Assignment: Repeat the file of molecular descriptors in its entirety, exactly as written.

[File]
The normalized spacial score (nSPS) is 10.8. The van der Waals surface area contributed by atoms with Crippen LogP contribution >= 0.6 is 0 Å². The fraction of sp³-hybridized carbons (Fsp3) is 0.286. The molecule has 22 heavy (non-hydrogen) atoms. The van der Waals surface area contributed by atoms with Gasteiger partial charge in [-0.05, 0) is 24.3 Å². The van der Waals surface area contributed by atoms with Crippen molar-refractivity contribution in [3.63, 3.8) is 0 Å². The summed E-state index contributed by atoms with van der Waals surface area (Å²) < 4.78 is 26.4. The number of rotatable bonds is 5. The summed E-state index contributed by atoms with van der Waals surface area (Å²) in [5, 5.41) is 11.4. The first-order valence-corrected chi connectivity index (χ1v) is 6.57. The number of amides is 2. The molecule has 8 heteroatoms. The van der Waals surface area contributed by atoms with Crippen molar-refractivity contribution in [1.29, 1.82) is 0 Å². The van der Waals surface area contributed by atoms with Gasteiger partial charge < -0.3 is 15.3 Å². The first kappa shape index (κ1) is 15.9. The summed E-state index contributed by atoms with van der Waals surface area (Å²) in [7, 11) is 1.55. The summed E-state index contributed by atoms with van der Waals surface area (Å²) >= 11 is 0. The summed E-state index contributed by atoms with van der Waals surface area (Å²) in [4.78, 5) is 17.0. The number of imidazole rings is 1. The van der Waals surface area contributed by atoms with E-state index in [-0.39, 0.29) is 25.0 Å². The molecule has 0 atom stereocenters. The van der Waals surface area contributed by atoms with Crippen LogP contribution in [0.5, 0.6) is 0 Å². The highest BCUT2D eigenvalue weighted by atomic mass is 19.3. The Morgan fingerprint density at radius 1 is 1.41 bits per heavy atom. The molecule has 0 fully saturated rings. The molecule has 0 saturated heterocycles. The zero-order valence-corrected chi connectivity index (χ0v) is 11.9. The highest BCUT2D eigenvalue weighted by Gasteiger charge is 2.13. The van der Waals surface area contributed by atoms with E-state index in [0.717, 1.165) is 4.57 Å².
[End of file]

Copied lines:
The normalized spacial score (nSPS) is 10.8. The van der Waals surface area contributed by atoms with Crippen LogP contribution >= 0.6 is 0 Å². The fraction of sp³-hybridized carbons (Fsp3) is 0.286. The molecule has 22 heavy (non-hydrogen) atoms. The van der Waals surface area contributed by atoms with Gasteiger partial charge in [-0.05, 0) is 24.3 Å². The van der Waals surface area contributed by atoms with Crippen molar-refractivity contribution in [3.63, 3.8) is 0 Å². The summed E-state index contributed by atoms with van der Waals surface area (Å²) < 4.78 is 26.4. The number of rotatable bonds is 5. The summed E-state index contributed by atoms with van der Waals surface area (Å²) in [5, 5.41) is 11.4. The first-order valence-corrected chi connectivity index (χ1v) is 6.57. The number of amides is 2. The molecule has 8 heteroatoms. The van der Waals surface area contributed by atoms with Crippen molar-refractivity contribution in [1.29, 1.82) is 0 Å². The van der Waals surface area contributed by atoms with Gasteiger partial charge < -0.3 is 15.3 Å². The first kappa shape index (κ1) is 15.9. The summed E-state index contributed by atoms with van der Waals surface area (Å²) in [7, 11) is 1.55. The summed E-state index contributed by atoms with van der Waals surface area (Å²) >= 11 is 0. The summed E-state index contributed by atoms with van der Waals surface area (Å²) in [4.78, 5) is 17.0. The number of imidazole rings is 1. The van der Waals surface area contributed by atoms with E-state index in [-0.39, 0.29) is 25.0 Å². The molecule has 0 atom stereocenters. The van der Waals surface area contributed by atoms with Crippen LogP contribution in [0.5, 0.6) is 0 Å². The highest BCUT2D eigenvalue weighted by atomic mass is 19.3. The Morgan fingerprint density at radius 1 is 1.41 bits per heavy atom. The molecule has 0 fully saturated rings. The molecule has 0 saturated heterocycles. The zero-order valence-corrected chi connectivity index (χ0v) is 11.9. The highest BCUT2D eigenvalue weighted by Gasteiger charge is 2.13. The van der Waals surface area contributed by atoms with E-state index in [0.717, 1.165) is 4.57 Å².